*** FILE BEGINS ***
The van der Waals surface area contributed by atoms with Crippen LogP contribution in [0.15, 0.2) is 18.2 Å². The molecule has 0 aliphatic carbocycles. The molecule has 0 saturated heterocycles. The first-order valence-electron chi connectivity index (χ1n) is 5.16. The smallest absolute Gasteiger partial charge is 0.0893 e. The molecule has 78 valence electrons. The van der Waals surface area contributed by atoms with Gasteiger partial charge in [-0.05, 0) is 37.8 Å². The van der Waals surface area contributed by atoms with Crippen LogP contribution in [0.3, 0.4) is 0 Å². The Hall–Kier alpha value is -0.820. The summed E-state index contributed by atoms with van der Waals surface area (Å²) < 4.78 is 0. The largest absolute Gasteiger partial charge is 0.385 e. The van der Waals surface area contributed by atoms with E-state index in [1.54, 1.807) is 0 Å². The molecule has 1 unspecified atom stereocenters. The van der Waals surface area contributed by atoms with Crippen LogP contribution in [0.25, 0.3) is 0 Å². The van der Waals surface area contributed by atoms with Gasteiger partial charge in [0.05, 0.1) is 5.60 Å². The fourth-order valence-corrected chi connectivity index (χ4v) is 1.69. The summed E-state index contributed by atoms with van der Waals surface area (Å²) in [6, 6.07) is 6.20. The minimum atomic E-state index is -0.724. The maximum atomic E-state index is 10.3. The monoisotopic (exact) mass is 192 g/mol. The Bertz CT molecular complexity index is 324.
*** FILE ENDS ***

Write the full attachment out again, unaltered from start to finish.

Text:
The van der Waals surface area contributed by atoms with Crippen LogP contribution in [0.15, 0.2) is 18.2 Å². The molecule has 0 aliphatic carbocycles. The molecule has 0 saturated heterocycles. The first-order valence-electron chi connectivity index (χ1n) is 5.16. The smallest absolute Gasteiger partial charge is 0.0893 e. The molecule has 78 valence electrons. The van der Waals surface area contributed by atoms with Gasteiger partial charge in [-0.05, 0) is 37.8 Å². The van der Waals surface area contributed by atoms with Crippen LogP contribution in [0.3, 0.4) is 0 Å². The Hall–Kier alpha value is -0.820. The summed E-state index contributed by atoms with van der Waals surface area (Å²) < 4.78 is 0. The largest absolute Gasteiger partial charge is 0.385 e. The van der Waals surface area contributed by atoms with E-state index in [1.54, 1.807) is 0 Å². The molecule has 1 unspecified atom stereocenters. The van der Waals surface area contributed by atoms with Crippen LogP contribution in [0.25, 0.3) is 0 Å². The van der Waals surface area contributed by atoms with Gasteiger partial charge in [0.05, 0.1) is 5.60 Å². The fourth-order valence-corrected chi connectivity index (χ4v) is 1.69. The summed E-state index contributed by atoms with van der Waals surface area (Å²) in [6, 6.07) is 6.20. The minimum atomic E-state index is -0.724. The maximum atomic E-state index is 10.3. The monoisotopic (exact) mass is 192 g/mol. The Bertz CT molecular complexity index is 324.